Arrayed in the dress of an Aztec princess, the Virgin Mary appeared more than once to 57-year-old Juan Diego, a simple farmer and laborer in Mexico, starting on the morning of Dec. 9, 1531, on the site of a former Aztec temple. She urged him to tell his bishop that a shrine be built on the site.
The bishop was understandably skeptical and asked for a sign. A relative’s illness derailed Juan Diego’s plans, but Mary found him again. This time, she sent him in search of blooming roses, out of season in December. But he found them, gathered them into his rough cloak, his tilma, woven from cactus fibers.
Reaching the bishop, Juan Diego opened the tilma and let the roses spill out. To everyone’s astonishment, this also revealed the image in the photo above and at right, which was imprinted directly on the tilma.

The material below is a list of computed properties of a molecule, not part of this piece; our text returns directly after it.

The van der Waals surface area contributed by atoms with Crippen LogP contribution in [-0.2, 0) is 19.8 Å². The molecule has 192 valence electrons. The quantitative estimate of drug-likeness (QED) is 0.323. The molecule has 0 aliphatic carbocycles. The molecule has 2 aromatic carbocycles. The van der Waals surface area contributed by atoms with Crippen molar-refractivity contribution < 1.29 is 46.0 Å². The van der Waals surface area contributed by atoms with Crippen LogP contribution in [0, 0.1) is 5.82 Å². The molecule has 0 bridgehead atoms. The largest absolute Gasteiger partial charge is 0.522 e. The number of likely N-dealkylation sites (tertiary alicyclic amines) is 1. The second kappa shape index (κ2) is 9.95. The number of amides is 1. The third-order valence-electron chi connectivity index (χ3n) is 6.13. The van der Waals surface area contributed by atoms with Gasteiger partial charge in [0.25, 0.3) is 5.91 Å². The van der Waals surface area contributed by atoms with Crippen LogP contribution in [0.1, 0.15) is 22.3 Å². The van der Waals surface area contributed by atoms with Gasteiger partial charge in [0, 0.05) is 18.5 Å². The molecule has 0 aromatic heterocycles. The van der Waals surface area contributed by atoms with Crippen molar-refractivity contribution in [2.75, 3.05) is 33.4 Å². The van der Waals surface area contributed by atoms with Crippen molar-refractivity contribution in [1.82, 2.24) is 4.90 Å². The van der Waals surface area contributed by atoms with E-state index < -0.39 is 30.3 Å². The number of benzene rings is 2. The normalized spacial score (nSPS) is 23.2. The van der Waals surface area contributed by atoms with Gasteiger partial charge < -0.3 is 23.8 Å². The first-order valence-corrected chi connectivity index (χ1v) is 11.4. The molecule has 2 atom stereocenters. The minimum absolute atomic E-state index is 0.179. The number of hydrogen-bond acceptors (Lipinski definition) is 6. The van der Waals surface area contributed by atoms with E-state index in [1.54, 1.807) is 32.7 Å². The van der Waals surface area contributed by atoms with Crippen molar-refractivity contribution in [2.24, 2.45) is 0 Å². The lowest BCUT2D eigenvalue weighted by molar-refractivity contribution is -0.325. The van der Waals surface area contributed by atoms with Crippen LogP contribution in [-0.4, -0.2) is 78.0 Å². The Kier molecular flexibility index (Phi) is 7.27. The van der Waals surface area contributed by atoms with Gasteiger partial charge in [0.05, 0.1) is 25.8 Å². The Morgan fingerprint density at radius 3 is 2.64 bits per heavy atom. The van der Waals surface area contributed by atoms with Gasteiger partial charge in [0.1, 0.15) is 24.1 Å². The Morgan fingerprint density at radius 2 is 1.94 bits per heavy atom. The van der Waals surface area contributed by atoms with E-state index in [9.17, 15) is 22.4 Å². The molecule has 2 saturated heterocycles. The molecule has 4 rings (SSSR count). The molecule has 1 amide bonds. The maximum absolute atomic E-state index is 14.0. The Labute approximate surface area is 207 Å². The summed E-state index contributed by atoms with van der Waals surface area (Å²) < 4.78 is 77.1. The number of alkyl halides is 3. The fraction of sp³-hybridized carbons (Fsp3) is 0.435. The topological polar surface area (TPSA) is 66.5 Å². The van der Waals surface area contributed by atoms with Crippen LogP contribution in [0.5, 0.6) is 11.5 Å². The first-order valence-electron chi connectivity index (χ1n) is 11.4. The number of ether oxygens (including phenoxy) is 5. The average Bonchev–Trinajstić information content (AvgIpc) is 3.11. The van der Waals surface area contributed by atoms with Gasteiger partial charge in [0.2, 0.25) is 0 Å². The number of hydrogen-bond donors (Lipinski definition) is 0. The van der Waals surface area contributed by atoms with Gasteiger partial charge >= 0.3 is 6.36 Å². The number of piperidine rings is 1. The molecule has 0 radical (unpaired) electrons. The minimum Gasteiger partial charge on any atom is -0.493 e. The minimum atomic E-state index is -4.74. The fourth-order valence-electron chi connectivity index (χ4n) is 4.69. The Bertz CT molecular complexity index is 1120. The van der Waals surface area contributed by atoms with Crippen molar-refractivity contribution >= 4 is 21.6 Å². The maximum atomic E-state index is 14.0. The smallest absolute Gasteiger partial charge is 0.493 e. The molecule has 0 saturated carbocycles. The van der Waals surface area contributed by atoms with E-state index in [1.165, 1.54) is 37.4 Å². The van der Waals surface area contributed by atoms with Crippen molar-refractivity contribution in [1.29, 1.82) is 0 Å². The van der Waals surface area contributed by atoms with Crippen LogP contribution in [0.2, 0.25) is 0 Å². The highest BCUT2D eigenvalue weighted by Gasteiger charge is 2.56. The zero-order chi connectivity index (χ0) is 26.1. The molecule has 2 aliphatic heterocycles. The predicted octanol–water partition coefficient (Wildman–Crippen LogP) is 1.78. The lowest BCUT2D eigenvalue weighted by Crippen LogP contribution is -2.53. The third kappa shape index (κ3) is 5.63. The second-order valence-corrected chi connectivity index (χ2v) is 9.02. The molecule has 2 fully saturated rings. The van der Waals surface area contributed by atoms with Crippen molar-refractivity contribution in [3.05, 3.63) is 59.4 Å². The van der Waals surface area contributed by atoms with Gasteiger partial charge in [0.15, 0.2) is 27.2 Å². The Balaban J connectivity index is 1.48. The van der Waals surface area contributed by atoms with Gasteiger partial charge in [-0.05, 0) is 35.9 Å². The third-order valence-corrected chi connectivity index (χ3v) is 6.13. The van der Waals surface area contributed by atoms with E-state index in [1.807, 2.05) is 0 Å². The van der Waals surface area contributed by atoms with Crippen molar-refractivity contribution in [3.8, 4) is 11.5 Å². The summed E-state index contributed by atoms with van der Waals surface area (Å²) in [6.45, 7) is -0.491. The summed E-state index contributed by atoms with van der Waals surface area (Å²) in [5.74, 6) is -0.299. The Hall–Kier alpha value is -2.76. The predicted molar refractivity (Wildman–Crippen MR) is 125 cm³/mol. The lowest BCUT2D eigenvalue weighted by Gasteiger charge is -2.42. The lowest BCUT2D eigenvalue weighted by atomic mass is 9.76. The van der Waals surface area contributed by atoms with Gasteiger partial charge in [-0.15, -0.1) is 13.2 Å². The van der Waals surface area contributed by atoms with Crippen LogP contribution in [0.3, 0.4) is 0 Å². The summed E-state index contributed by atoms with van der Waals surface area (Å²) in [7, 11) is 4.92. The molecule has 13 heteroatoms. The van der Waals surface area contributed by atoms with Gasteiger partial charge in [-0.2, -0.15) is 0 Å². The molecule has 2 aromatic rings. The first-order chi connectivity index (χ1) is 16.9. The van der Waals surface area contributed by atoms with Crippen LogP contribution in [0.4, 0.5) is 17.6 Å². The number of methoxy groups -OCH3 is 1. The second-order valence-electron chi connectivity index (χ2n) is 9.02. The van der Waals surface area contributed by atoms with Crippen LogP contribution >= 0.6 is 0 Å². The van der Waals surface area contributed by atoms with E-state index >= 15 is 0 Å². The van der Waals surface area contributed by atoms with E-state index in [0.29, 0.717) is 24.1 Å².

On a 2009 visit to the basilica in Mexico City that houses the relic, then-Secretary of State Hillary Clinton asked who “painted” the image of the Virgin of Guadalupe. The rector of the basilica, Monsignor Diego Monroy, told her, “God!”
Although a bunch of showbiz A-listers haven’t yet tackled this story (it ends with increasing faith instead of doubt and apostasy, so that may explain why they’re not interested), there are film versions of the story, both scripted and documentary.
Jose Maria and his sister Mercedes are archaeologists who have been given a grant to study the story of Our Lady of Guadalupe, whom Juan Diego, an ordinary man living near the hill of Tepeyac, witnessed in December 1531.
A commenter noted: